Canon EOS 60DCanon EF-S 18-135 ISContax 139Q, 137MA, 167MTCarl Zeiss Contax 28/2.8, 45/2.8, 50/1.4, 85/2.8, 135/2.8, and an adapter to EF.Canon PowerShot A650 IS
Preamp: Bend the sensor... I guess grinding down a thicker slab of silicon just like a lens would be a little more accurate and avoid errors like "sensor curvature linearity". They'd surely have to make some thicker wafers first (which should be pretty expensive) and then adapt their lithography for curved surfaces (which might be even more expensive).
Bending yielded sensitivity gains in the center.
Furthermore, it is hard to etch the circuits on a curved sensor en mass.
breth: It's about time one of the camera manufacturers puts out an environmentally sealed serious pocket-able compact with large sensor. For backpackers, rainy day streetshooters, and people working in tough conditions that want great IQ.The more smartphones get better as cameras, and the more people tire of lugging their dslrs, this market should start to develop.
I did mean a waterproof GR.
I have a GR but would love to not need to baby it.
Just another Canon shooter: 1. " it appears they are fabricated flat, bent into shape using a custom machine, and then backed with ceramic to maintain the bent shape permanently. " You can make it cylindrical this way but not "spherical" (curved in both directions). But if it is cylindrical, you need a lens corrected for field curvature in one direction but not in another.
2. "with a 1.4x increase in sensitivity in the center of the sensor as well. The latter may be due...": I like the "may be". Curvature alone will not change anything in the center.
3. " In fact, a 2x increase in photon collection efficiency is reported for the periphery..." Compared to what? To a flat sensor with the same lens, maybe. But to a regular retrofocal wide lens on dSLR, not likely.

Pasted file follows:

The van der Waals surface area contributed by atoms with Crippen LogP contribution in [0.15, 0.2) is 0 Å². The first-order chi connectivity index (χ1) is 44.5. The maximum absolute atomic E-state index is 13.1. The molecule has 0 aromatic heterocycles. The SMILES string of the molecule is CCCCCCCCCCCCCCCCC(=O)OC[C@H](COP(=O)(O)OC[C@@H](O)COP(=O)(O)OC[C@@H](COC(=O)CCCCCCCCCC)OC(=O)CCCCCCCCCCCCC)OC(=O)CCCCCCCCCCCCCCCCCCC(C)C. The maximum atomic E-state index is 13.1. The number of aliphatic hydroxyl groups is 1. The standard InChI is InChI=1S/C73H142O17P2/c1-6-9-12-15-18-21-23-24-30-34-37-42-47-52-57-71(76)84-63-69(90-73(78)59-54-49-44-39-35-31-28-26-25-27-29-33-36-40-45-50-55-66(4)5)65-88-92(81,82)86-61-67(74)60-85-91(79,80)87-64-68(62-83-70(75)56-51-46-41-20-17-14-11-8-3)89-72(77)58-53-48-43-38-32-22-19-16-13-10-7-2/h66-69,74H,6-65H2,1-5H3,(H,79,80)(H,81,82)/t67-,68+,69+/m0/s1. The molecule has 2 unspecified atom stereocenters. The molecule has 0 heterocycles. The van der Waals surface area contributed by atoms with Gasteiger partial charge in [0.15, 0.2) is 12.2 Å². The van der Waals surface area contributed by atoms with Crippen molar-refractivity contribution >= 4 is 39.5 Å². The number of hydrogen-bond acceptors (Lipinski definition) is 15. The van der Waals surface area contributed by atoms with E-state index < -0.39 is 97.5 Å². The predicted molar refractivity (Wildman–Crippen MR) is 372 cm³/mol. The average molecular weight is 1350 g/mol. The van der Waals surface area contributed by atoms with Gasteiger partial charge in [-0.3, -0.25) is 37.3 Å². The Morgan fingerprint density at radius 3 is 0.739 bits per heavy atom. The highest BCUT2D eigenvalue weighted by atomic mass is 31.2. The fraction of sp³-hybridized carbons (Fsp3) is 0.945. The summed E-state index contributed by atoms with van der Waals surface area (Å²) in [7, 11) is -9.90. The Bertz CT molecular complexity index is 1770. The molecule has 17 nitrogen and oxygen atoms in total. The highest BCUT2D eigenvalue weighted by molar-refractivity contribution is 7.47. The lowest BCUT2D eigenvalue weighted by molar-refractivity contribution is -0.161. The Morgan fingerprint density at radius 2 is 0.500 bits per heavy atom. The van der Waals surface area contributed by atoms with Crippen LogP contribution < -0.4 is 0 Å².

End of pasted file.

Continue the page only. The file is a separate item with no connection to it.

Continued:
4. If the sensor is "spherical", correcting distortions can be a challenge.
Curvature changes the electrical properties of the semiconductors, since band gaps are affected by strain and the like. They reported that the sensor evidently benefited from the strain even in the center.
Ahem GR-W ahem.
I would buy it if they didn't ruin the ergonomics in the process.
marc petzold: For sure, Nikon missed the train here...after such a long time, Nikon comes sadly only with some very minor tweaks, and release this as 1.11 firmware?
Dear Nikon, please watch Ricoh, to show you an example. The firmware for the Ricoh GR is already at the next major step of 4.0 these days - and many enhancements inside.
If i'm into buying a APS-C 28mm prime lens digicam, i'd choose the Ricoh GR any sec over the Nikon Coolpix A, you even have a 35mm Cropmode onto the Ricoh, and the customization together with twin dials is a dream onto the GR Series, alongside dozens of other tweaks to the GR, Ricoh does like Fujifilm really listening to it's customers, and providing really useful - free firmware enhancements....besides that, no Nikon bashing here - i've used, loved my D40 to D7000, still using the D90 & D7000 way much.
The only bad thing - the Ricoh GR is about 100 EUR more expensive than the Coolpix A here into germany.
Listens to customers? Ricoh reads my mind!
Practically the week after I first encountered shadow noise in the corners, they came out with 3.00 which let you turn off vignetting correction.
Sergey Borachev: Nice! but how about a fix for the exposure problem. It under exposes so often without too much provocation.